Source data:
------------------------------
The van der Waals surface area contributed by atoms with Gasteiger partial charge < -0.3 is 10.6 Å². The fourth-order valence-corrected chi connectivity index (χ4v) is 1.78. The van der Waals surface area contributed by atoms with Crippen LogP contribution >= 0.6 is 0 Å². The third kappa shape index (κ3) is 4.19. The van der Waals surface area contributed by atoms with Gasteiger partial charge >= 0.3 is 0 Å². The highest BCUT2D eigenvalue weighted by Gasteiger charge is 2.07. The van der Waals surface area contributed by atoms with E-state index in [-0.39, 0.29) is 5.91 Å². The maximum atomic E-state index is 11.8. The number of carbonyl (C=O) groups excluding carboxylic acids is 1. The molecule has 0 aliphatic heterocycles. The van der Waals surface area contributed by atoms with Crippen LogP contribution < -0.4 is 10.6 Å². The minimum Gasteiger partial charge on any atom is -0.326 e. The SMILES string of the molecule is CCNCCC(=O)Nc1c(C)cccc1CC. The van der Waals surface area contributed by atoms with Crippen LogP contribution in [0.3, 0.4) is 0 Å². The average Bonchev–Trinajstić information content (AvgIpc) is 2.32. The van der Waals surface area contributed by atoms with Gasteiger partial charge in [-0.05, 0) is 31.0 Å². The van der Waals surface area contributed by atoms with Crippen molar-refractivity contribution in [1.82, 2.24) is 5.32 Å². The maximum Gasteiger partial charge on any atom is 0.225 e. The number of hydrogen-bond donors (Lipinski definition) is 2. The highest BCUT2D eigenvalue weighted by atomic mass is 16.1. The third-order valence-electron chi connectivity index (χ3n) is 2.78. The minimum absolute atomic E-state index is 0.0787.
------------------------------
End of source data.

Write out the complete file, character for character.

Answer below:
The van der Waals surface area contributed by atoms with Gasteiger partial charge < -0.3 is 10.6 Å². The fourth-order valence-corrected chi connectivity index (χ4v) is 1.78. The van der Waals surface area contributed by atoms with Crippen LogP contribution >= 0.6 is 0 Å². The third kappa shape index (κ3) is 4.19. The van der Waals surface area contributed by atoms with Gasteiger partial charge >= 0.3 is 0 Å². The highest BCUT2D eigenvalue weighted by Gasteiger charge is 2.07. The van der Waals surface area contributed by atoms with E-state index in [-0.39, 0.29) is 5.91 Å². The maximum atomic E-state index is 11.8. The number of carbonyl (C=O) groups excluding carboxylic acids is 1. The molecule has 0 aliphatic heterocycles. The van der Waals surface area contributed by atoms with Crippen LogP contribution < -0.4 is 10.6 Å². The minimum Gasteiger partial charge on any atom is -0.326 e. The SMILES string of the molecule is CCNCCC(=O)Nc1c(C)cccc1CC. The van der Waals surface area contributed by atoms with Crippen LogP contribution in [0.3, 0.4) is 0 Å². The average Bonchev–Trinajstić information content (AvgIpc) is 2.32. The van der Waals surface area contributed by atoms with Gasteiger partial charge in [-0.05, 0) is 31.0 Å². The van der Waals surface area contributed by atoms with Crippen molar-refractivity contribution in [1.82, 2.24) is 5.32 Å². The maximum Gasteiger partial charge on any atom is 0.225 e. The number of hydrogen-bond donors (Lipinski definition) is 2. The highest BCUT2D eigenvalue weighted by atomic mass is 16.1. The third-order valence-electron chi connectivity index (χ3n) is 2.78. The minimum absolute atomic E-state index is 0.0787.